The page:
Roughly fifty-years on, Bushra Ansari is as high voltage as her famed character Bijli from Shoaib Mansoor and Anwar Maqsood’s sketch comedy, Fifty-Fifty. Though an absurdly dressed Ansari with bulbs on her head tickled every Pakistani’s funny bones throughout the 80s and continues to do so till date, the character was actually a dig at load-shedding and power shortage in the country. How Ansari and her contemporaries merged substance with hysterical offerings remain classics for the times to come.
Today, the veteran artist, having dabbled in singing, acting, writing and hosting throughout her illustrious career, is “unsure” in her own words of where the fraternity and the country itself is headed. “It’s frustrating, but I can’t predict anything. As they say, you only return when you’ve reached a certain extreme and I hope that’s true,” she maintains, comparing Pakistan to the rest of the world.
From Toronto, Canada, where she’s visiting her elder daughter, she speaks to Instep over an elaborate telephonic conversation and dissects the current state that local television is in, while announcing the return of the comedy-drama Aayegi Baraat-series. Pragmatic, yet extremely passionate about the craft of acting and writing, in an in-depth conversation, Bushra Ansari says it all.
Instep: In the age of social media, how connected have you been with the metamorphosis content?
Bushra Ansari (BA): I don’t know anything, I get to hear somebody saying something about me, somebody’s photo-shopping my pictures, but I don’t know. People like my children can understand what’s photo-shopped, but the majority can’t. And there’s this one picture (with a low neckline) that scared me to death. What would somebody who’s walking out of a madrasa, looking at the picture, think of me? He wouldn’t know that it isn’t me, but there’s so much sickness in people’s minds.
The kind of language we use for people, how we respond, it’s all very sickening. I have these applications on my phone, but I just scroll through my feed very rarely. I’m just glad I have better things to do. After coming back to Pakistan, I have to complete a script and shoot, so why should I get into this? I don’t want to know who’s travelling first class or who isn’t, I know I don’t post how I’m traveling or what I’m eating. I want to communicate by meeting people, my friends, my children, my sisters.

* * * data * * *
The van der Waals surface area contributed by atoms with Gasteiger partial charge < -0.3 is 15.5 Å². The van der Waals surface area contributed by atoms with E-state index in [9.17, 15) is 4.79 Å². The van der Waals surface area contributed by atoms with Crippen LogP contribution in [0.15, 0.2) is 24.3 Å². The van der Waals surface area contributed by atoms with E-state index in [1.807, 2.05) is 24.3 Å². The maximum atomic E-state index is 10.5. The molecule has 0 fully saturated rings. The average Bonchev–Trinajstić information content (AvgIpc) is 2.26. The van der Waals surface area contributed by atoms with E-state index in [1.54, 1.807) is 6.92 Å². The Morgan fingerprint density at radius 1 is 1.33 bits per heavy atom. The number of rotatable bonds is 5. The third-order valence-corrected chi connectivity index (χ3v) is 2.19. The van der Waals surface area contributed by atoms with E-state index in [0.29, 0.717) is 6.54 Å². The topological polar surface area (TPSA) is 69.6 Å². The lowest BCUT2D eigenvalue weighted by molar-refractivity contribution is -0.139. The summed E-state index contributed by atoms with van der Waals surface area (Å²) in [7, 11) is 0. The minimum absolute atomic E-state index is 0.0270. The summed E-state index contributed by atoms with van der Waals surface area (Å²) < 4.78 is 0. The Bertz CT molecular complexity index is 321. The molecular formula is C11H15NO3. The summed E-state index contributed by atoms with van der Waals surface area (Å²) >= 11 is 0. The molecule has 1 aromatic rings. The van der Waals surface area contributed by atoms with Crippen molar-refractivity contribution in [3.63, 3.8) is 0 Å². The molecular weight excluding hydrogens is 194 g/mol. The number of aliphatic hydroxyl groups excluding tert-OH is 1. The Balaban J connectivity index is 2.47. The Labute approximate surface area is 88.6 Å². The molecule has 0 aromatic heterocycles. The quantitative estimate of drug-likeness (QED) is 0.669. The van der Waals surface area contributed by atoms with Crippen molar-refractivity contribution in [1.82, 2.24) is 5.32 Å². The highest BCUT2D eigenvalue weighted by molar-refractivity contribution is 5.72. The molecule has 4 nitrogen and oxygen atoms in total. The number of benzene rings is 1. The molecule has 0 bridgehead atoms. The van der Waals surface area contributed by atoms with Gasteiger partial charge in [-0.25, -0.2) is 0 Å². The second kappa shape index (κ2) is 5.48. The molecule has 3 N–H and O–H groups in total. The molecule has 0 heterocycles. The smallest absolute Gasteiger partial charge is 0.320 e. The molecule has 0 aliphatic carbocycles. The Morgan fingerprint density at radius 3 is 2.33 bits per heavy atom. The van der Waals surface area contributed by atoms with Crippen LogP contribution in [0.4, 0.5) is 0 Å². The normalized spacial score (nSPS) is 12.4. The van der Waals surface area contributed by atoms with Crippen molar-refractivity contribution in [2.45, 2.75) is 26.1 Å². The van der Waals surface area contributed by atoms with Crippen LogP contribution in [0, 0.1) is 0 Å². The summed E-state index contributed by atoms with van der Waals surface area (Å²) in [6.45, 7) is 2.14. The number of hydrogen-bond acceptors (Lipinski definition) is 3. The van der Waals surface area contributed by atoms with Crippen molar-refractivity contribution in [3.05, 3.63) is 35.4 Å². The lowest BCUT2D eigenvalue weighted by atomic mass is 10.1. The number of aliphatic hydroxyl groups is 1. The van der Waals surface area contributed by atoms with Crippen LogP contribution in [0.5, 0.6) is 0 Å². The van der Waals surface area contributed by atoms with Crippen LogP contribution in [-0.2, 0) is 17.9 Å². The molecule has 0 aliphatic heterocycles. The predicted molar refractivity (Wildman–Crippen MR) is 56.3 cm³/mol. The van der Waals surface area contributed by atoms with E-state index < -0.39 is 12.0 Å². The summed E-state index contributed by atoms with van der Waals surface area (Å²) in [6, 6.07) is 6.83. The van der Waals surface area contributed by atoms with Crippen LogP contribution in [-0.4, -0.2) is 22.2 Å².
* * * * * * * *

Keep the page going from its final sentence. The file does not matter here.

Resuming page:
Instep: You’ve also had to bear with ageism when some of your wardrobe decisions haven’t gone down well with online trolls. How have you responded to the stereotyping?
BA: We live in a world where you can’t wear a pair of pants after you’ve crossed forty (laughs). I worked for PTV, so sleeveless tops weren’t allowed back then, but all my life – I was 22-years-old when I got married and even after – I’d wear skirts, I’d wear sleeveless tops. People like Badar Khalil, Jawed Sheikh, Behroze (Sabzwari), Saba (Hamid) and I had a group, and we would dance at discos too, we were very modern people. Now, when I wear something I want to – on private channels – people simply can’t digest that.
I’ve stopped (wearing certain clothes) because the kinds of things you get to hear mentally disturb you. We’ve become so used to approval, to hear people clap and cheer us that when somebody criticizes you, you can’t wrap your head around it. And it’s not only one or two people, for instance a hijabi girl, very politely, said I shouldn’t wear sleeveless tops in the USA, but I didn’t mind that because she respected me and her way of saying that was correct. Though on a whole, it’s a polluted generation that’s been given the internet.
Instep: You’ve been vocal about your mixed thoughts in regards to the evolution of television; what’s your take on social dramas?
BA: Unfortunately, we’re not able to reach our goals as we think we are. Udaari is a small example of something that came after a long time, but said something that should’ve been said much earlier. Out of a number of things, if we’ve started issue-based plot outlines, I’ve seen some very relevant subjects being dealt with. Of course, there’s also the fact that if a certain issue garners more attention, people jump onto the bandwagon, losing the benefit that one may have possibly gained.
But I saw Daldal, a play on human-trafficking. Something I also admired the other day was Aisi Hai Tanhai which spoke about the cameras on mobiles and social media, and how maximum communication with the world has now started adversely affecting us, creating a very complex society. I loved Khaani as well; it really appealed to me how the statement was given out. However, out of a thousand serials humiliating women, three or four aren’t enough; we need to work more on these lines.
Instep: As a writer, what do you think is most important whilst dealing with a socially taboo subject?
BA: I think the way an issue is handled is what matters. From my own writing experience, even though I can’t compete with writers who write routinely, I remember writing a tele-film a long time back, but it couldn’t have been shot. I wrote about a gay child. He’s a nice boy, loving and caring, and I named the play Normal. I tried talking about how the parents react to their son being encapsulated in a body that his spirit doesn’t belong in. If you don’t discard your child who has a broken leg or only one eye, why discard a child like this?